The back story is that in Massachusetts as State Director, we’d started a quality improvement collaborative. Commissioner Mulligan came under the influence of Don Berwick, brought him down for a [a discussion of quality of care and how to improve it]. We were all committed to improving the quality of public health services in Massachusetts. Simultaneously SAMHSA [Substance Abuse and Mental Health Services Administration] issued requirements that States had to review and audit its programmes. We used that as an opportunity to test practice improvement strategies. One of the providers was Victor Capoccia, he ran one of the larger treatment programmes. He asked Marriott Hotels to help him with his quality improvement. Marriott is a leader in the application of process improvement strategies to service delivery.. Skip ahead a few years, Victor is accepts a position with Robert Wood Johnson Foundation to direct their drug abuse policy, prevention and treatment portfolio. Victor wanted to address quality of care. That was his first initiative. We had some background conversations. What is the problem? It’s retention and care, it’s a long wait to get into care. My thinking on, quality improvement had evolved and developed over that time period as well. Victor was also talking with Dave Gustafson at the University of Wisconsin. Dave has done a lot of work on quality of healthcare, but no work on substance abuse treatment and said he really wasn’t the person to do that. He had a staff person who had a daughter who was using heroin. She said “Dave you need to do this.” Dave’s method is to do a walkthrough. If he’s looking at a medical procedure, he wants to walk through the patient experience. So, he did that with substance abuse. He called the County Detox. He had to call every day for a month before they gave him a bed. He walked in, went through the strip search, spent the night there, heard people in agony because they weren’t getting opioid agonist therapy. He came back and told his staff person, “I have to do this.” The University of Wisconsin, under Dave’s leadership, became the National Programme Office, Robert Wood Johnson Foundation put out a call for proposals for a national evaluation. I was led the Oregon Health and Science University application and secured that national evaluation award. I became a partner with Dave.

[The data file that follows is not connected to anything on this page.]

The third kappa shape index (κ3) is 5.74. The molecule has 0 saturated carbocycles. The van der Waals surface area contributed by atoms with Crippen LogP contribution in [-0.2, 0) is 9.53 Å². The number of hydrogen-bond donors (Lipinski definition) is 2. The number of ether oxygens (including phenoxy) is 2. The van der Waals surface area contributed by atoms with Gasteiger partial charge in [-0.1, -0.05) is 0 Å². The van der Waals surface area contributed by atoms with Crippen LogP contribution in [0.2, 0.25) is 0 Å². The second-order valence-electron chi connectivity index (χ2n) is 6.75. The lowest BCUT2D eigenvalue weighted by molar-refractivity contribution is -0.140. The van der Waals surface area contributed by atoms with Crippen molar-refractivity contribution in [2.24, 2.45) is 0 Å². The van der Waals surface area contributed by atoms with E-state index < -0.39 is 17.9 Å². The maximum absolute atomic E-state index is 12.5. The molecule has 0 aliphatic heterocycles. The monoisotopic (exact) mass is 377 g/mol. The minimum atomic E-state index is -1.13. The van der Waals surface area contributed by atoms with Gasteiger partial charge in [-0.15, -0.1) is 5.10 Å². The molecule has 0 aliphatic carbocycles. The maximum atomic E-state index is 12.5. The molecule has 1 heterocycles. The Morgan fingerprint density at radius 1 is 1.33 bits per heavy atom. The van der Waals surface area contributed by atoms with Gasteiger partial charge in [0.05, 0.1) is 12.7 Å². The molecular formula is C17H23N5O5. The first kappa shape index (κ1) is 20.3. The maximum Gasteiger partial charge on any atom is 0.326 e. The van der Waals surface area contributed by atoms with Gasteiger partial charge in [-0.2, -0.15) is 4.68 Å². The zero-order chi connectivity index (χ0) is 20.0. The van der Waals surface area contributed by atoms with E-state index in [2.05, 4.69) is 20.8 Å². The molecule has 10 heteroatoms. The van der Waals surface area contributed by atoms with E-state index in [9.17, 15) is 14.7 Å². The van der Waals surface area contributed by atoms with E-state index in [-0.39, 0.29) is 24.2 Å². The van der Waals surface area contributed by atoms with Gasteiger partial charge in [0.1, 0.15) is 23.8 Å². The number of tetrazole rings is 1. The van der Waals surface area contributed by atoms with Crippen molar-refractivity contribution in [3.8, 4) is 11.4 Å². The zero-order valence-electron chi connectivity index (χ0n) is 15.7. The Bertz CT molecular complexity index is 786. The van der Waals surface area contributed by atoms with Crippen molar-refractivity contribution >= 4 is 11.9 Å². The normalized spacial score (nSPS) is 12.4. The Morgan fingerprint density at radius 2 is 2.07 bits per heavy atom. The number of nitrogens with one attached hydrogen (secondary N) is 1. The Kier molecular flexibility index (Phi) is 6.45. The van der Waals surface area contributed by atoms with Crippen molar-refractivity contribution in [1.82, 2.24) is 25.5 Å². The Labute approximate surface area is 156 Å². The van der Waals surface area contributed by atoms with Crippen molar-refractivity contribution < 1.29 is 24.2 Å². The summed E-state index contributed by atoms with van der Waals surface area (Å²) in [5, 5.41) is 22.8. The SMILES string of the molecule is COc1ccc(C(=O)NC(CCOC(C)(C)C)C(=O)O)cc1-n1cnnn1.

I believe that evaluation is most useful when it’s linked to programming, not separate from programming. I want to be involved in programming, I want my information to be back in the programming. Dave was open to that. We built data systems together, we were able to demonstrate that programmes reduced their time to treatment by 20%, they improved their retention by 20% and we were able to replicate that in a second cohort. We also received NIDA funding to look at it in more detail. The model expanded into Advancing Recovery, which worked with the state authority, the payer, the state or county payer and the treatment providers. Involving the payer made the process improvement strategies more effective. More people were inducted onto buprenorphine. More people were inducted onto Naltrexone for alcohol treatment. In addition, programmes were improving retention and care using psychosocial interventions.